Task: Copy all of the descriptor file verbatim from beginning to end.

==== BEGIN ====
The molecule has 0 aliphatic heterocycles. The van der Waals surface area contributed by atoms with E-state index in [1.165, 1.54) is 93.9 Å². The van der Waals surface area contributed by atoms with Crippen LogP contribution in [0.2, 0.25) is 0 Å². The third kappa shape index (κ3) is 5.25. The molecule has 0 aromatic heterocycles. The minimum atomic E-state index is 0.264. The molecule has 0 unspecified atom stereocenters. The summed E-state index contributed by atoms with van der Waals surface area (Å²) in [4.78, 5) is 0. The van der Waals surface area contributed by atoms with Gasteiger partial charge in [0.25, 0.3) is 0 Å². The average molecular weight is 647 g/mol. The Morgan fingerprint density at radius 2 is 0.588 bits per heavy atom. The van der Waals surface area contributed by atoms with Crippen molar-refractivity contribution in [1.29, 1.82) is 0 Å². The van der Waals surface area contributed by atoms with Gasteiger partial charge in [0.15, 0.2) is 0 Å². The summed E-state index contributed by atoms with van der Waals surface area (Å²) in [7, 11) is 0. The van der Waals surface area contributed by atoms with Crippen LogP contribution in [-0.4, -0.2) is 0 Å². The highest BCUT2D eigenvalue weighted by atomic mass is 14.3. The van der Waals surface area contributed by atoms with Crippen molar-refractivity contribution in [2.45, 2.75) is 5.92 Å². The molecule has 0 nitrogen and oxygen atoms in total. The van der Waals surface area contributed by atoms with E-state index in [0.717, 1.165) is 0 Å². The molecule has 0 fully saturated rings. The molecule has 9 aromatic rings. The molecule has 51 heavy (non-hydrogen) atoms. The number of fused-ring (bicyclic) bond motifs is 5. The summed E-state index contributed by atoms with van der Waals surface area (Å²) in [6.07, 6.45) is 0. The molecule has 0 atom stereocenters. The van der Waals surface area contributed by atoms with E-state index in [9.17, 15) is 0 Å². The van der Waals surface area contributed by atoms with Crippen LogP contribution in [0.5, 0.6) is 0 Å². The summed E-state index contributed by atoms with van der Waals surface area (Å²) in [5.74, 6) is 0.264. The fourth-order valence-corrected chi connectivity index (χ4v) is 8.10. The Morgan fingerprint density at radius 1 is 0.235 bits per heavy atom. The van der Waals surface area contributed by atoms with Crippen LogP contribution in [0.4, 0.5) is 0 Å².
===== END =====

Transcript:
The molecule has 0 aliphatic heterocycles. The van der Waals surface area contributed by atoms with E-state index in [1.165, 1.54) is 93.9 Å². The van der Waals surface area contributed by atoms with Crippen LogP contribution in [0.2, 0.25) is 0 Å². The third kappa shape index (κ3) is 5.25. The molecule has 0 aromatic heterocycles. The minimum atomic E-state index is 0.264. The molecule has 0 unspecified atom stereocenters. The summed E-state index contributed by atoms with van der Waals surface area (Å²) in [4.78, 5) is 0. The van der Waals surface area contributed by atoms with Gasteiger partial charge in [0.25, 0.3) is 0 Å². The average molecular weight is 647 g/mol. The Morgan fingerprint density at radius 2 is 0.588 bits per heavy atom. The van der Waals surface area contributed by atoms with Crippen molar-refractivity contribution in [1.29, 1.82) is 0 Å². The van der Waals surface area contributed by atoms with Gasteiger partial charge in [0.15, 0.2) is 0 Å². The summed E-state index contributed by atoms with van der Waals surface area (Å²) in [7, 11) is 0. The van der Waals surface area contributed by atoms with Crippen LogP contribution in [-0.4, -0.2) is 0 Å². The highest BCUT2D eigenvalue weighted by atomic mass is 14.3. The van der Waals surface area contributed by atoms with Crippen molar-refractivity contribution in [2.45, 2.75) is 5.92 Å². The molecule has 0 nitrogen and oxygen atoms in total. The van der Waals surface area contributed by atoms with E-state index in [0.717, 1.165) is 0 Å². The molecule has 0 fully saturated rings. The molecule has 9 aromatic rings. The molecule has 51 heavy (non-hydrogen) atoms. The number of fused-ring (bicyclic) bond motifs is 5. The summed E-state index contributed by atoms with van der Waals surface area (Å²) in [6.07, 6.45) is 0. The molecule has 0 atom stereocenters. The van der Waals surface area contributed by atoms with E-state index in [9.17, 15) is 0 Å². The van der Waals surface area contributed by atoms with Crippen LogP contribution in [0.5, 0.6) is 0 Å². The summed E-state index contributed by atoms with van der Waals surface area (Å²) in [5.74, 6) is 0.264. The fourth-order valence-corrected chi connectivity index (χ4v) is 8.10. The Morgan fingerprint density at radius 1 is 0.235 bits per heavy atom. The van der Waals surface area contributed by atoms with Crippen LogP contribution in [0.4, 0.5) is 0 Å².